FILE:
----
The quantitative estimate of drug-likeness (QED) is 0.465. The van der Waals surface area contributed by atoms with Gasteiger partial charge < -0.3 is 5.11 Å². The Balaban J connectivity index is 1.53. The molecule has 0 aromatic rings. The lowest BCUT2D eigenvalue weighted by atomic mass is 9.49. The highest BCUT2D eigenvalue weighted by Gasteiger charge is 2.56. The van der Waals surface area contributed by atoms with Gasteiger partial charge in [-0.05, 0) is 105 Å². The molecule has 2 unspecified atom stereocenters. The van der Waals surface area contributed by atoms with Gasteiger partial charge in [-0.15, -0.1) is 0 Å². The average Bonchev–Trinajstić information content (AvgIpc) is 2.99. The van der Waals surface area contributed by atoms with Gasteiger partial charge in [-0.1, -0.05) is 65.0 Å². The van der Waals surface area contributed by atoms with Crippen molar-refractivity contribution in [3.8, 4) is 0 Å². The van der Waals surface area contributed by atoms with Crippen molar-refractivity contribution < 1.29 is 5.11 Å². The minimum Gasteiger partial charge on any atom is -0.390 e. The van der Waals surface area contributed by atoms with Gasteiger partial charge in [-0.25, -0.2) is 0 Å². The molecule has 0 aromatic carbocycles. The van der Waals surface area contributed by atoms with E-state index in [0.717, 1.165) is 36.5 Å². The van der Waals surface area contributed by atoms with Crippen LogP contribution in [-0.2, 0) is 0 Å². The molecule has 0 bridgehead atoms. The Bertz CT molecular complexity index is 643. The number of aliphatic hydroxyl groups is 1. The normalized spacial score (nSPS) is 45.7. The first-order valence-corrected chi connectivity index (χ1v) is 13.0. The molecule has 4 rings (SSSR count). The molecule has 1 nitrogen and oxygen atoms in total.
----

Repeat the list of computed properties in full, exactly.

The quantitative estimate of drug-likeness (QED) is 0.465. The van der Waals surface area contributed by atoms with Gasteiger partial charge < -0.3 is 5.11 Å². The Balaban J connectivity index is 1.53. The molecule has 0 aromatic rings. The lowest BCUT2D eigenvalue weighted by atomic mass is 9.49. The highest BCUT2D eigenvalue weighted by Gasteiger charge is 2.56. The van der Waals surface area contributed by atoms with Gasteiger partial charge in [-0.05, 0) is 105 Å². The molecule has 2 unspecified atom stereocenters. The van der Waals surface area contributed by atoms with Gasteiger partial charge in [-0.15, -0.1) is 0 Å². The average Bonchev–Trinajstić information content (AvgIpc) is 2.99. The van der Waals surface area contributed by atoms with Gasteiger partial charge in [-0.1, -0.05) is 65.0 Å². The van der Waals surface area contributed by atoms with Crippen molar-refractivity contribution in [3.8, 4) is 0 Å². The van der Waals surface area contributed by atoms with Crippen molar-refractivity contribution < 1.29 is 5.11 Å². The minimum Gasteiger partial charge on any atom is -0.390 e. The van der Waals surface area contributed by atoms with Gasteiger partial charge in [-0.25, -0.2) is 0 Å². The molecule has 0 aromatic carbocycles. The van der Waals surface area contributed by atoms with E-state index in [0.717, 1.165) is 36.5 Å². The van der Waals surface area contributed by atoms with Crippen LogP contribution in [-0.2, 0) is 0 Å². The molecule has 0 bridgehead atoms. The Bertz CT molecular complexity index is 643. The number of aliphatic hydroxyl groups is 1. The normalized spacial score (nSPS) is 45.7. The first-order valence-corrected chi connectivity index (χ1v) is 13.0. The molecule has 4 rings (SSSR count). The molecule has 1 nitrogen and oxygen atoms in total.